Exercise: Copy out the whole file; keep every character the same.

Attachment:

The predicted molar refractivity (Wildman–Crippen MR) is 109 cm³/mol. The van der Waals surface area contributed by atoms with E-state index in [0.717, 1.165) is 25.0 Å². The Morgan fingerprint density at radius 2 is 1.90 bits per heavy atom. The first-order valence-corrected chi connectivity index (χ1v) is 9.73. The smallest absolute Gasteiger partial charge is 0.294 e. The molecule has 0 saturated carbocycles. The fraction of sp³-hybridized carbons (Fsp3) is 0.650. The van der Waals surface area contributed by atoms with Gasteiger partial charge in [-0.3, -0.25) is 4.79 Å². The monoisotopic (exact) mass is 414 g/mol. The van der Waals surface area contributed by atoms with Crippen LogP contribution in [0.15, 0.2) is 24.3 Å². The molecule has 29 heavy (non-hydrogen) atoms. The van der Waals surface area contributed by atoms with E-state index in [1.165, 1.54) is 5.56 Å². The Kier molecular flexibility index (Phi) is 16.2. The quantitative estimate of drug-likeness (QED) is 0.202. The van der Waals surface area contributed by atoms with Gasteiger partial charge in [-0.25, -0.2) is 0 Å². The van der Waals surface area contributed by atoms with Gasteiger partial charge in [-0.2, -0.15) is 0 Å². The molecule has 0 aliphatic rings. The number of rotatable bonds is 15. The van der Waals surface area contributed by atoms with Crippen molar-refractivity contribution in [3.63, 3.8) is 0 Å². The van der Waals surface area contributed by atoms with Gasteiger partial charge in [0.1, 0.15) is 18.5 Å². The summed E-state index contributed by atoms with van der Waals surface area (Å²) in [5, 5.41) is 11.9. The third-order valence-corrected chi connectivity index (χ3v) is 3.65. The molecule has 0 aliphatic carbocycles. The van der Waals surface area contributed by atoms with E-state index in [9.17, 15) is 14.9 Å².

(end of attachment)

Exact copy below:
The predicted molar refractivity (Wildman–Crippen MR) is 109 cm³/mol. The van der Waals surface area contributed by atoms with E-state index in [0.717, 1.165) is 25.0 Å². The Morgan fingerprint density at radius 2 is 1.90 bits per heavy atom. The first-order valence-corrected chi connectivity index (χ1v) is 9.73. The smallest absolute Gasteiger partial charge is 0.294 e. The molecule has 0 saturated carbocycles. The fraction of sp³-hybridized carbons (Fsp3) is 0.650. The van der Waals surface area contributed by atoms with Gasteiger partial charge in [-0.3, -0.25) is 4.79 Å². The monoisotopic (exact) mass is 414 g/mol. The van der Waals surface area contributed by atoms with Crippen LogP contribution in [0.15, 0.2) is 24.3 Å². The molecule has 29 heavy (non-hydrogen) atoms. The van der Waals surface area contributed by atoms with E-state index in [1.165, 1.54) is 5.56 Å². The Kier molecular flexibility index (Phi) is 16.2. The quantitative estimate of drug-likeness (QED) is 0.202. The van der Waals surface area contributed by atoms with Gasteiger partial charge in [-0.25, -0.2) is 0 Å². The van der Waals surface area contributed by atoms with Gasteiger partial charge in [-0.2, -0.15) is 0 Å². The molecule has 0 aliphatic rings. The number of rotatable bonds is 15. The van der Waals surface area contributed by atoms with Crippen molar-refractivity contribution in [3.63, 3.8) is 0 Å². The van der Waals surface area contributed by atoms with Gasteiger partial charge in [0.1, 0.15) is 18.5 Å². The summed E-state index contributed by atoms with van der Waals surface area (Å²) in [5, 5.41) is 11.9. The third-order valence-corrected chi connectivity index (χ3v) is 3.65. The molecule has 0 aliphatic carbocycles. The van der Waals surface area contributed by atoms with E-state index in [9.17, 15) is 14.9 Å².